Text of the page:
• Bri says:

    I’m noticing so many people are using open shelving instead of upper cabinets lately. However, one thing that I think people would be wise to consider is where they live – if you live in an area prone to earthquakes, open shelving could potentially lead to more damage if/when breakable items fall off during an earthquake.

    The practical scientist in me can’t help but notice these things – just another thing to consider when designing your kitchen! 🙂

    • D Johnson says:

      I completely agree. My guests think it’s weird that I still have my child safety latches on my kitchen uppers (my kids are in college). But my family has lost too many glasses and dishes in So. California earthquakes. As much as I love open shelving, I’ll have to admire it from afar.

  • Lisa says:

    I first discovered you 17 months into an 18 month building project. Oh how I wish I had discovered you earlier, you could have saved me SO much money and stress!

  • Lucy says:

    Maria your examples and solutions are normally spot on but I am having difficulty with the kitchen with grey granite and brownish subway tile plus the black bar top. To me this is such a hodge podge that nothing could make it look right unless the backsplash was removed. Have you ever specified painting a backsplash in case the client could not afford to remove it? There are now paints that bond well with tile. I have seen some that look great.. Your advice to accesorize is always good as long as it doesn’t add insult to injury.

    Love your posts as usual!

    • Maria Killam says:

      Hi Lucy, I’m so glad you mentioned this, yes absolutely the backsplash needs to be replaced, I just felt that a polished herringbone subway tile would look very ‘today’ while the kitchen is still 90s. Therefore a regular brick pattern would be better. And yes painting this backsplash would also be good!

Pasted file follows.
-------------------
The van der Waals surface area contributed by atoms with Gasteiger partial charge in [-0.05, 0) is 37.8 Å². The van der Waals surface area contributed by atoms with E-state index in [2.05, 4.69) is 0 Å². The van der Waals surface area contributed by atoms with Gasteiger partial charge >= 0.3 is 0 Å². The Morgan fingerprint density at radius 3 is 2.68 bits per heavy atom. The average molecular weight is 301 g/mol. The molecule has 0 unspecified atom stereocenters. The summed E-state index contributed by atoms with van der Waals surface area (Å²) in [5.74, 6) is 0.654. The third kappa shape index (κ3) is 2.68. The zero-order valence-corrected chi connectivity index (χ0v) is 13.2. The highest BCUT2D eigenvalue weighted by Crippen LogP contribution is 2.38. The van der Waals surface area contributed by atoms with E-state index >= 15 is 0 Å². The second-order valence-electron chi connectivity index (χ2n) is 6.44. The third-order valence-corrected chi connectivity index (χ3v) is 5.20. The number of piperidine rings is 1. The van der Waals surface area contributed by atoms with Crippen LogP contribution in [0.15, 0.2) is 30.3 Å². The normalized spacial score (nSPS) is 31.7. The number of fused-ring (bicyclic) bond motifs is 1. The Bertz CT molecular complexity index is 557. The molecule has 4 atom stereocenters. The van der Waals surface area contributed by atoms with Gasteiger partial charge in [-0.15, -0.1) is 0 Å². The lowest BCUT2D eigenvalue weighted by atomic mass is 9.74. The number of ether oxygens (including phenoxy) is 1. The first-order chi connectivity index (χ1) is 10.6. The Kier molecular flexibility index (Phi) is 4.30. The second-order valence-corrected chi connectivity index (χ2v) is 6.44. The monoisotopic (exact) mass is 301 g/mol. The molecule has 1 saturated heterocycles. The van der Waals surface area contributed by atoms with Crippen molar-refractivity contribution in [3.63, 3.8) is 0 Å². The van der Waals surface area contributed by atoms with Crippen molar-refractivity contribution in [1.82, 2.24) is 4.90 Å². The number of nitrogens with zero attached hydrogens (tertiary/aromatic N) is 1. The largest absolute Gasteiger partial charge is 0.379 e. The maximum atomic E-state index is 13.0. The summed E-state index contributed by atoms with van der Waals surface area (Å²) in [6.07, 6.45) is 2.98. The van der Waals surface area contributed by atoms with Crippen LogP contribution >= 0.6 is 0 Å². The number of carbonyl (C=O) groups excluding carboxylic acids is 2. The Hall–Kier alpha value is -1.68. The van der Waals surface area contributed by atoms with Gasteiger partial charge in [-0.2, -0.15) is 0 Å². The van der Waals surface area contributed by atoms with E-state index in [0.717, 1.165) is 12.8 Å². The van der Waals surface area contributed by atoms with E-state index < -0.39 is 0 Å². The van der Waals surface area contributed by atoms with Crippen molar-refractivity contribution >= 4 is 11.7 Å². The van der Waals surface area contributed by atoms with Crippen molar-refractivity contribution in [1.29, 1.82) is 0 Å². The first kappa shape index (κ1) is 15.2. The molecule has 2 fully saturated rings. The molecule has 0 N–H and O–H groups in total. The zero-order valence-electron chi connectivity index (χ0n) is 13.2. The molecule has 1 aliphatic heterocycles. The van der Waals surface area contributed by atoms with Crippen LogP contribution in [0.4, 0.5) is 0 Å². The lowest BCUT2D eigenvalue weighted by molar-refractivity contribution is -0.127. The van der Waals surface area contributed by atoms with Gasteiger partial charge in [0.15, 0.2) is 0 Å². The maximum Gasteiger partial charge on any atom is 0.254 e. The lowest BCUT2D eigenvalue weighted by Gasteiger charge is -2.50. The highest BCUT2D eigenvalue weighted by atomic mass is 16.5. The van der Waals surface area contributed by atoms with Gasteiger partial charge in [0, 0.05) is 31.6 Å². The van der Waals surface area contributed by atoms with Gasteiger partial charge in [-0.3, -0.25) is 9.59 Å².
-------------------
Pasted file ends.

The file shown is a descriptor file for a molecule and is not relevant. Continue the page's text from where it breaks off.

Thanks for letting me know I missed this critical piece of advice in this post! Maria

  • Nancy says:

    I thought of this post while looking at an old 90’s design book this morning. There were some well-designed kitchens that still look fantastic today and it’s because of great design. I think when inheriting granite in a kitchen that didn’t age well, it makes sense to study how 90’s granite was handled in spaces still hold their own. One mindset can be making the kitchen more of what it should have been all along (i.e. what’s the overlap between what looked amazing then and what makes your heart sing today). Your point about painting the cabinets a color was especially apropos!

  • Coni Lucas says:

    Maria, I live n a 50 yo mobile home with some updates. I did replace floors with Farmhouse vinyl. Inhave had to rip out kitchen section & lower cabinets to replace subfloor. The upper cabinets r fine. I painted them a light grey outside with lite green on back, no doors.
    Now I need 2 coordinate bottom cabinets and countertop. Im leaning toward the shaker with a granite top of blk & white with movement n the design.
    Is granite 2 elegant for a partially updated mobile home? Will the lower shaker b compatible with flat wood open tops? Do I get white lowers, gray? Paint uppers white? Im financially restricted but really dont want laminate. Also dont want to spend $1500 on granite counter n an older” retro” mobile home. Any advice appreciated.